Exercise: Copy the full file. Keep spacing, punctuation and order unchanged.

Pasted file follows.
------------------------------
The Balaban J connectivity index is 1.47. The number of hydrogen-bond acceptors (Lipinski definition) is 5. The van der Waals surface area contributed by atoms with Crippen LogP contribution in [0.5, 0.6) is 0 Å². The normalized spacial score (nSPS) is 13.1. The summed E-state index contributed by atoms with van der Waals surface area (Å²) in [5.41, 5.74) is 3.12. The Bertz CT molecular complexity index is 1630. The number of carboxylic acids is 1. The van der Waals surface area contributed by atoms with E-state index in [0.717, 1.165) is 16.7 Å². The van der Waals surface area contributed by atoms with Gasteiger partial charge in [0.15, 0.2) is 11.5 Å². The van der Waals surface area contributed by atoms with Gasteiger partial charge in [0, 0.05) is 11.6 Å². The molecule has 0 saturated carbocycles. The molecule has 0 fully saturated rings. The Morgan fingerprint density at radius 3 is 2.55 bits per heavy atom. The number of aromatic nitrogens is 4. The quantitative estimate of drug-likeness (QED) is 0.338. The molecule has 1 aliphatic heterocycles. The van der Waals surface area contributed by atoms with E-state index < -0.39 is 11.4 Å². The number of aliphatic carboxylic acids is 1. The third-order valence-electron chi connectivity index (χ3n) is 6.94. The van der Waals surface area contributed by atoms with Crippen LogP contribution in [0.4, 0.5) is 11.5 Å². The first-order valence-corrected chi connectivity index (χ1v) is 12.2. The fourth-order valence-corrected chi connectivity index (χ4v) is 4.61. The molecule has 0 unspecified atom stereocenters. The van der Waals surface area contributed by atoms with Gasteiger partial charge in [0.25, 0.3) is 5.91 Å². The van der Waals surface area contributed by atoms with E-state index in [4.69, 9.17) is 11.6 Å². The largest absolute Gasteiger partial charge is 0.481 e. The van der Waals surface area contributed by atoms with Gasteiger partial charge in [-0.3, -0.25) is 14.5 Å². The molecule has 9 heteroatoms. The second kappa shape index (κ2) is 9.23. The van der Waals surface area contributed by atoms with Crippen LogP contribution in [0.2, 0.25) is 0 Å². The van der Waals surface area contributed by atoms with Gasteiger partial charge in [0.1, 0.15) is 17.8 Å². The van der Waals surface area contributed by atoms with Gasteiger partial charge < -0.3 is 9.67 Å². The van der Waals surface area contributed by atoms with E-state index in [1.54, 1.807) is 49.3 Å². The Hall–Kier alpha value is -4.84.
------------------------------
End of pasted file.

The Balaban J connectivity index is 1.47. The number of hydrogen-bond acceptors (Lipinski definition) is 5. The van der Waals surface area contributed by atoms with Crippen LogP contribution in [0.5, 0.6) is 0 Å². The normalized spacial score (nSPS) is 13.1. The summed E-state index contributed by atoms with van der Waals surface area (Å²) in [5.41, 5.74) is 3.12. The Bertz CT molecular complexity index is 1630. The number of carboxylic acids is 1. The van der Waals surface area contributed by atoms with E-state index in [0.717, 1.165) is 16.7 Å². The van der Waals surface area contributed by atoms with Gasteiger partial charge in [0.15, 0.2) is 11.5 Å². The van der Waals surface area contributed by atoms with Gasteiger partial charge in [0, 0.05) is 11.6 Å². The molecule has 0 saturated carbocycles. The molecule has 0 fully saturated rings. The Morgan fingerprint density at radius 3 is 2.55 bits per heavy atom. The number of aromatic nitrogens is 4. The quantitative estimate of drug-likeness (QED) is 0.338. The molecule has 1 aliphatic heterocycles. The van der Waals surface area contributed by atoms with E-state index < -0.39 is 11.4 Å². The number of aliphatic carboxylic acids is 1. The third-order valence-electron chi connectivity index (χ3n) is 6.94. The van der Waals surface area contributed by atoms with Crippen LogP contribution in [0.4, 0.5) is 11.5 Å². The first-order valence-corrected chi connectivity index (χ1v) is 12.2. The fourth-order valence-corrected chi connectivity index (χ4v) is 4.61. The molecule has 0 unspecified atom stereocenters. The van der Waals surface area contributed by atoms with Gasteiger partial charge in [0.25, 0.3) is 5.91 Å². The van der Waals surface area contributed by atoms with E-state index in [4.69, 9.17) is 11.6 Å². The largest absolute Gasteiger partial charge is 0.481 e. The van der Waals surface area contributed by atoms with Gasteiger partial charge in [-0.3, -0.25) is 14.5 Å². The molecule has 9 heteroatoms. The second kappa shape index (κ2) is 9.23. The van der Waals surface area contributed by atoms with Crippen LogP contribution in [0.2, 0.25) is 0 Å². The van der Waals surface area contributed by atoms with Gasteiger partial charge in [0.1, 0.15) is 17.8 Å². The van der Waals surface area contributed by atoms with Gasteiger partial charge < -0.3 is 9.67 Å². The van der Waals surface area contributed by atoms with E-state index in [1.54, 1.807) is 49.3 Å². The Hall–Kier alpha value is -4.84.